|About Trees, Branches and Twigs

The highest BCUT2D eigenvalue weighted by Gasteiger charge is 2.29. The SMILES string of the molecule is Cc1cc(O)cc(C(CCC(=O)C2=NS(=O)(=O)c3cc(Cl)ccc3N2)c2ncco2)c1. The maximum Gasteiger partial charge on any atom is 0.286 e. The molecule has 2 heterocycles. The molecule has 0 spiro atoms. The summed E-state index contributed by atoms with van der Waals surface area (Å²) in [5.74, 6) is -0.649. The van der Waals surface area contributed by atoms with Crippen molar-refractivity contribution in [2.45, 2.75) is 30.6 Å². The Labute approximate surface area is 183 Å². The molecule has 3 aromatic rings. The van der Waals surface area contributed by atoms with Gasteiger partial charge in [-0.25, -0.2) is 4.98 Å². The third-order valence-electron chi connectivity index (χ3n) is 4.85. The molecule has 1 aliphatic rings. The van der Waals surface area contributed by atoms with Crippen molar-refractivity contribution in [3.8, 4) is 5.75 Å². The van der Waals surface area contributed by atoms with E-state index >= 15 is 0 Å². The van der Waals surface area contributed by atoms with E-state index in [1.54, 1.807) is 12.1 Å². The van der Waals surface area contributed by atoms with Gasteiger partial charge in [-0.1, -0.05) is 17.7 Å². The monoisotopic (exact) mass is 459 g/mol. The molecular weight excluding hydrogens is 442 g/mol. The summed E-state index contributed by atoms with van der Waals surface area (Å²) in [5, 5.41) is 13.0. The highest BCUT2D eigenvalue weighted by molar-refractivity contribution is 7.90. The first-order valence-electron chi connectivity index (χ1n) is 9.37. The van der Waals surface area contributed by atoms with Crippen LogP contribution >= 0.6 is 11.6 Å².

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I began my search by looking for details on my late father, Frederick William Henry Balkwill, who was killed during World War II in Italy on 24 October 1944 whilst on active service with the 2nd Battalion, Royal Scots Regiment. I knew from speaking to my father's sisters when I was a child that my father's ancestors came from "somewhere in Devon", but that was all the information I had to start with. Prior to the death of my mother I did not want to cause her pain by bringing up the past, but after her death my interest in family research grew and I became "hooked" on this all consuming hobby - it is an ongoing learning curve and I have learned never to take information given to be correct until I have confirmed all details from at least two sources to make sure I have the "right" person!. I must thank Jan Balkwill (England) and Jane Taylor (England), together with other enthusiasts, for their considerable help in pointing me in the right direction when researching into the Balkwill Family prior to 1800. I must also thank Ann Reade for her ongoing support and enthusiasm - Ann is a second cousin who is from the Gibson/Fielder branch of my family tree. I did not know Ann until a chance "Hot Match" contact. I have made numerous contacts with other distant relatives and we have exchanged information on the basis that we check one another's research! I have also met a lot of "name collectors", but I am learning to sort the wheat from the chaff! I am indebted to Peter Evans for all the well researched information he has given me on the Bird/Judge families and also to Roger Mills for his research into the Judge family. Information on the Brill Family can be found in "A Quiet and Secluded Spot" by Colleen A. Cox. Apart from the bare bones of the family tree I have become interested in the actual lives of my ancestors. For example I did not know that my Grandmother Balkwill came from a family of Royal Marines (through both her Bale (paternal) line and her Marriott (maternal line), and I have begun to research the Royal Marines in the nineteenth century; I now have the service records of my two great grandfathers and a great uncle. The Fielder and Gibson males were all shipwrights.The Fielders originated from Beaulieu, Hampshire, and are related through marriage to the Scanes and West families of Beaulieu (who were also shipwrights). I found a great deal of information in the Beaulieu/Boldre areas in the Rev. Comyn's diaries - these were compiled and edited by Jude James. The Fielders, Scanes and West families moved to London at the demise of shipbuilding in Bucklers Hard, Hampshire around the 1830's. The Gibson family originated from Chatham and I have spent weeks searching through the wonderful "free" CityArk Medway site for births/marriages/deaths records. The Gibson family also moved to London and are related to the Fielders by the marriage of Mary Ann Elizabeth Fielder to George Benjamin Gibson. William Edward Fielder (Mary Ann Elizabeth's father) had nine children - seven of whom became shipwrights - I think the Fielder/Gibson males had a monopoly in the shipbuilding dockyards! This is an ongoing project and I will be adding to it from time to time.